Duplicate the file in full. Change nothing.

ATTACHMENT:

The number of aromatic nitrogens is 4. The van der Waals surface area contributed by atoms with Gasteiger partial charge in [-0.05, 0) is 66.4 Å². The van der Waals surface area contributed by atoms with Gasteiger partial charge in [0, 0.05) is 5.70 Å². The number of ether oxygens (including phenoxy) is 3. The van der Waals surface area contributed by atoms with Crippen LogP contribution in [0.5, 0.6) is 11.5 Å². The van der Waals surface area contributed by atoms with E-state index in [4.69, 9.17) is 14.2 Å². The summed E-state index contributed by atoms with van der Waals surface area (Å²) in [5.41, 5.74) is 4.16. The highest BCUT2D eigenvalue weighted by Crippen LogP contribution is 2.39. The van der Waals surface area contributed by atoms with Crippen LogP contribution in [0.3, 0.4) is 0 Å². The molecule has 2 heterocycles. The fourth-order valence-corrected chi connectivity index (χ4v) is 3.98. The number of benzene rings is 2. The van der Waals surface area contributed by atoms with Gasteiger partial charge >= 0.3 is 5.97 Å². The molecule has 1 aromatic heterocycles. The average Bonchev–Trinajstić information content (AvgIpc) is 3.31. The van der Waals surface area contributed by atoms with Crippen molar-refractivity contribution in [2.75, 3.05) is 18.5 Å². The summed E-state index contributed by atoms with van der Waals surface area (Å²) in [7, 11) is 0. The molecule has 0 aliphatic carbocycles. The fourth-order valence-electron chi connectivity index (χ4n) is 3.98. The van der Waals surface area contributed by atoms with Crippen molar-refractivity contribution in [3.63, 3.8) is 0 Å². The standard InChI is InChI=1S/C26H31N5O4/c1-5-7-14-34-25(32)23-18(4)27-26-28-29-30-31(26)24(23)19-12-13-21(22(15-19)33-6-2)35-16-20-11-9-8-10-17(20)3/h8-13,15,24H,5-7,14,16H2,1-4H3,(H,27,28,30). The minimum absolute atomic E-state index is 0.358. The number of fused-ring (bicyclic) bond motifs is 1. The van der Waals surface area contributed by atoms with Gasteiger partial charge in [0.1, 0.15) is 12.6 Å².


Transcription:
The number of aromatic nitrogens is 4. The van der Waals surface area contributed by atoms with Gasteiger partial charge in [-0.05, 0) is 66.4 Å². The van der Waals surface area contributed by atoms with Gasteiger partial charge in [0, 0.05) is 5.70 Å². The number of ether oxygens (including phenoxy) is 3. The van der Waals surface area contributed by atoms with Crippen LogP contribution in [0.5, 0.6) is 11.5 Å². The van der Waals surface area contributed by atoms with E-state index in [4.69, 9.17) is 14.2 Å². The summed E-state index contributed by atoms with van der Waals surface area (Å²) in [5.41, 5.74) is 4.16. The highest BCUT2D eigenvalue weighted by Crippen LogP contribution is 2.39. The van der Waals surface area contributed by atoms with Crippen LogP contribution in [0.3, 0.4) is 0 Å². The molecule has 2 heterocycles. The fourth-order valence-corrected chi connectivity index (χ4v) is 3.98. The number of benzene rings is 2. The van der Waals surface area contributed by atoms with Gasteiger partial charge >= 0.3 is 5.97 Å². The molecule has 1 aromatic heterocycles. The average Bonchev–Trinajstić information content (AvgIpc) is 3.31. The van der Waals surface area contributed by atoms with Crippen molar-refractivity contribution in [2.75, 3.05) is 18.5 Å². The summed E-state index contributed by atoms with van der Waals surface area (Å²) in [7, 11) is 0. The molecule has 0 aliphatic carbocycles. The fourth-order valence-electron chi connectivity index (χ4n) is 3.98. The van der Waals surface area contributed by atoms with Crippen molar-refractivity contribution in [3.63, 3.8) is 0 Å². The standard InChI is InChI=1S/C26H31N5O4/c1-5-7-14-34-25(32)23-18(4)27-26-28-29-30-31(26)24(23)19-12-13-21(22(15-19)33-6-2)35-16-20-11-9-8-10-17(20)3/h8-13,15,24H,5-7,14,16H2,1-4H3,(H,27,28,30). The minimum absolute atomic E-state index is 0.358. The number of fused-ring (bicyclic) bond motifs is 1. The van der Waals surface area contributed by atoms with Gasteiger partial charge in [0.1, 0.15) is 12.6 Å².